What’s wrong with our language teaching?

So the British are rubbish at languages, that much we know. What’s the problem, though? Why are we rubbish? I don’t know, but I have a few ideas.

The British Academy thinks bringing back compulsory language GCSEs is a good idea.

Onora O’Neill, President of the British Academy, said that “A prompt return to mandatory study of foreign languages at GCSE is crucial, since otherwise schools will not have the complement of staff to teach any languages to a reasonable standard.”

The Academy also believes that longer-term measures are needed to incentivise foreign language study and to improve teaching and learning opportunities. Robin Jackson, the Academy’s Chief Executive, added that ‘The decline in school level language learning results in damage to language-based degree study and also to the many other university subjects that involve linguistic skills, with further malign effects upon the standard of UK research in these fields“.

Hmm, actually teaching children languages might help them to speak languages? Why hasn’t anyone thought of that before? Silly government.

But I have a question. We all know that the Dutch, some of our closest neighbours and fellow speakers of a West Germanic language, are incredibly multilingual, speaking English, French, German and Dutch fluently almost to a man (or woman). Now, there are probably plenty of reasons for this, including easy access to foreign language TV stations, thanks to signal leakage from neighbouring countries and cable TV, and a healthy number of people to speak those languages with.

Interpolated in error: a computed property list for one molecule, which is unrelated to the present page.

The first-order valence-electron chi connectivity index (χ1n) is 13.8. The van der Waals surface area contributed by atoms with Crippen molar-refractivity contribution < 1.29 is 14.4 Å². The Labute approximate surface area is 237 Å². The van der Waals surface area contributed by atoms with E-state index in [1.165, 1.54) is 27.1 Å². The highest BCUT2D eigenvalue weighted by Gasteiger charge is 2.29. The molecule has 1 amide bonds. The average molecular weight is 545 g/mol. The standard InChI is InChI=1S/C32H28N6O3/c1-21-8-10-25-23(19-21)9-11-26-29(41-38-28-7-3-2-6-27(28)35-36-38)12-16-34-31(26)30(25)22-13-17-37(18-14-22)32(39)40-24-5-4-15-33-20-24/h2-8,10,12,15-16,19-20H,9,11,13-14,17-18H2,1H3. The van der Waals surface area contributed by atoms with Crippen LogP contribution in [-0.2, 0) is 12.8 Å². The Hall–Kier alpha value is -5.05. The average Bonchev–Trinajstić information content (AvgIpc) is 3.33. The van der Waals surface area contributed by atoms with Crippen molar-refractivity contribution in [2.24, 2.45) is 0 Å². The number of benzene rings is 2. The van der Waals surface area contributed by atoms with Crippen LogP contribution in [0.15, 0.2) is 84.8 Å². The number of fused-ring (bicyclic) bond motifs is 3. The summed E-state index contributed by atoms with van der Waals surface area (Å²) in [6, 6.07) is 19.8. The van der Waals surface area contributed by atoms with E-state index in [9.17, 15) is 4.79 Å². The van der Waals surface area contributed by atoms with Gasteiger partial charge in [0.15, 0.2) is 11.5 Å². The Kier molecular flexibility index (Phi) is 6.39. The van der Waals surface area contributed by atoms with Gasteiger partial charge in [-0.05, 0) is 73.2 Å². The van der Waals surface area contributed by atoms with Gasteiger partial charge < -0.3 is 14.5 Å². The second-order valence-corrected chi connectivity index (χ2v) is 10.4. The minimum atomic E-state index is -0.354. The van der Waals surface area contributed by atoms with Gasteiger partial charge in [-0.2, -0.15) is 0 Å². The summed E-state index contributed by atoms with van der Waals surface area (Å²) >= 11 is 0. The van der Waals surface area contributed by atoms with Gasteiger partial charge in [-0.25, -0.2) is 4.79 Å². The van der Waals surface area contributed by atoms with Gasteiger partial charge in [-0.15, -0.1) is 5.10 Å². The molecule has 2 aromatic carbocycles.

All the same, I can’t help but wonder this: why don’t we just send a fact finding team over to The Netherlands, find out how they teach languages there, and just do that here – rip out our entire language-teaching system and use theirs instead?

It’s just an idea.

3 Replies to “What’s wrong with our language teaching?”

  1. You think you’ve got problems – check out the Press Gazette website! Tragic. Who is going to watch the watchmen now?

  2. The Media Guardian and the Independent. I don’t think Press Gazette really investigated the press, merely reported about it – or at least, not in the time I was reading it.

  3. The British Academy’s correct – making languages optional did enormous damage to language-learning in the UK. But let’s face it, language teaching wasn’t up to much even before then.
    That leads me to why you’re also right: a trip to the Netherlands, or indeed Scandinavia (I lived in Sweden for a couple of years, where I became fluent in Swedish to add to Spanish and French) is enlightening.
    Kids in those countries enjoy learning foreign languages because they have a reason to learn; be it telly, Hollywood or making new friends.
    If you find a compelling way of making kids (or adults) want to learn a language AND you make it fun, you’ll start to see results. Hardly the case when I was being forced to learn French verb tables at school.

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